I admid there are problems coming with that. The inventors schould be payed. That's the same problem as others who schould be payed and still doesn't make products. That's right now solved by the government, so why not here (btw, it's really a reformist solution, and it doesn't solve all the problems comming up with this capitalist system, but that's too much anarchism to solve that probably).

You still has fair competition then, because the concurrention still has to find a way to improve your product to make profit from it. With copyright, you get a monopoly of your product, is that fair competition?

NOAMR
02-16-2007, 10:38 AM
Of course, it is. Why do you think copyrights exist in the first place? Why do you think patents can be created? If the inventor, if the entrepreneur doesn't get some interest on his investment (the ROI) why should he invest at all? If he can't be assured that his invention/innnovation will remain his for some time, & that he will get a certain profit margin... I don't see why he should take the trouble to invest at all. Be realistic. Profit only exists because competition isn't perfect. But it's the one reason firms are competing at all. In a perfectly competitive market, there wouldn't be any margins, there wouldn't be oligopoles, & customers would readily get all the info they need. In a perfectly competitive market, there wouldn't be any competition at all, because nobody would want to compete, knowing there would be nothing to gain from it.

This is the ABC of market law, a wonder I should have to make it explicit to you.

The invest still creates profit for some time, because the concurrent won't find an improval, or even just the way the product is produced, from the beginning. The trouble a company has to find an innovation, would be taken away by the government(ie the costs will be payed). But really, never trully understood this system, because it's so strange. I only understand what the result is: the rich become more rich, and the poor poorer. I don't understand the reasons they invent to justifice why they need that money etc. Profit is exally just thief: it's the money you didn't need to pay all the costs, and that's the normal price a product schould have.

Mota Boy
02-16-2007, 10:39 AM
Alright, first off let me deal with all the interesting issues NOAMR raised challenging our assumptions about how society should function: NOAMR, you're an idiot. Discussion over.

Now back to the actual discussion, it's perfectly possible for a two-tiered system to emerge. First off, pharmaceutical companies need a patent in order to make back the millions they spend on research and development. However, at this point the patents are too restrictive, as evident by the extremely large profit margins the companies are making off of the sick. I don't know nearly enough about the industry to have an informed opinion on how to deal with the problem in America (not that that's stopped me before), but I have heard an interesting solution for dealing with the lack of available health care in the third world.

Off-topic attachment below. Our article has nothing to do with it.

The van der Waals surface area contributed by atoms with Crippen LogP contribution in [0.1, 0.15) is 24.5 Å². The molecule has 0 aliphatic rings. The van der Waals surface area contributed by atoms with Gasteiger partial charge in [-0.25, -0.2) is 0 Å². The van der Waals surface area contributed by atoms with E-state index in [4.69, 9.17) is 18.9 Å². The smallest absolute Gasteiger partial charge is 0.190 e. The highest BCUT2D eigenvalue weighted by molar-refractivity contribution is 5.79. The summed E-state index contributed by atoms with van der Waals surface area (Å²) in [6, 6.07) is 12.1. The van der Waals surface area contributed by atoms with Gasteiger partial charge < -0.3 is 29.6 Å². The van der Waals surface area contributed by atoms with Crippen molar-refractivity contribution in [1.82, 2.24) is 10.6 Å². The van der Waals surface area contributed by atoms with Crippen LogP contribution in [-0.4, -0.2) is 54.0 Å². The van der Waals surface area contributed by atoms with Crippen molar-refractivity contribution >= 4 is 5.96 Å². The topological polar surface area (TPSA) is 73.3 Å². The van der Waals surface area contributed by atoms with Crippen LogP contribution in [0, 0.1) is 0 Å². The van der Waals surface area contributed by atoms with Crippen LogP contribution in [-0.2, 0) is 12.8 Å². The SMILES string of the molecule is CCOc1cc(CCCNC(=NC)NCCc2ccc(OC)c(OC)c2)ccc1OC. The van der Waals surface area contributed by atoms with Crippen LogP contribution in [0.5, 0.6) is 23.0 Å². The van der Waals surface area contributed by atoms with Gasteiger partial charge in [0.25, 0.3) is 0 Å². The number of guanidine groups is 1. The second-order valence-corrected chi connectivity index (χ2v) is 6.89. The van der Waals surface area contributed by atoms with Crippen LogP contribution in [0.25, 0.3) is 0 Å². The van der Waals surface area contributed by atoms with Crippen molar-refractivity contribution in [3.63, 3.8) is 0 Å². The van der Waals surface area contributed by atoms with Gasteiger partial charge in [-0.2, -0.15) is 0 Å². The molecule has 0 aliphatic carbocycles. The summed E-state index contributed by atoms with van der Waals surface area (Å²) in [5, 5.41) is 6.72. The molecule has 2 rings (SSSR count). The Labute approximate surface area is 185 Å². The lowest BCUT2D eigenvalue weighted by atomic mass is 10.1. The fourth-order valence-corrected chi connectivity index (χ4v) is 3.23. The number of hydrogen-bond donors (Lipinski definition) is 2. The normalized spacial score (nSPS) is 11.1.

It's possible for the pharmaceutical companies to sell their product to two different markets - one as a profit-making enterprise designed to recoup R&D costs and the other more of a service-based enterprise aimed at only covering the costs involved in getting the drug to the market. To this end, wealthy countries in the first world could sell the drug at high costs while generic versions of the drug make it to the third world. It's a scheme that could conceivably work (it's partly how airlines operate - business class pays the profits, you pay [providing you booked your ticket sufficiently in advance] for little more than the fuel you eat up getting from A to B). However, it generally leads to whining all around. Conservatives see it as welfare, liberals see it as ripping off the poor and needy at home and everyone gets angry that foreigners are getting the stuff cheaper.

Plus, the government already funds certain research, as do universities. Were the government to take over all research, the situation would almost certainly be worse than it already is. We need more regulation of the industry, particularly in regard to way that pharmaceutical companies market certain drugs, which often deviate from their original purpose in order to capture niche markets of trendy disorders (no, really).

TBD
02-19-2007, 05:13 PM
I think the track record of AIDS medicines in the Western World is a very solid background in lessening the impact of the disease here, it's probably not widely available enough in Africa for it to have its intended effect.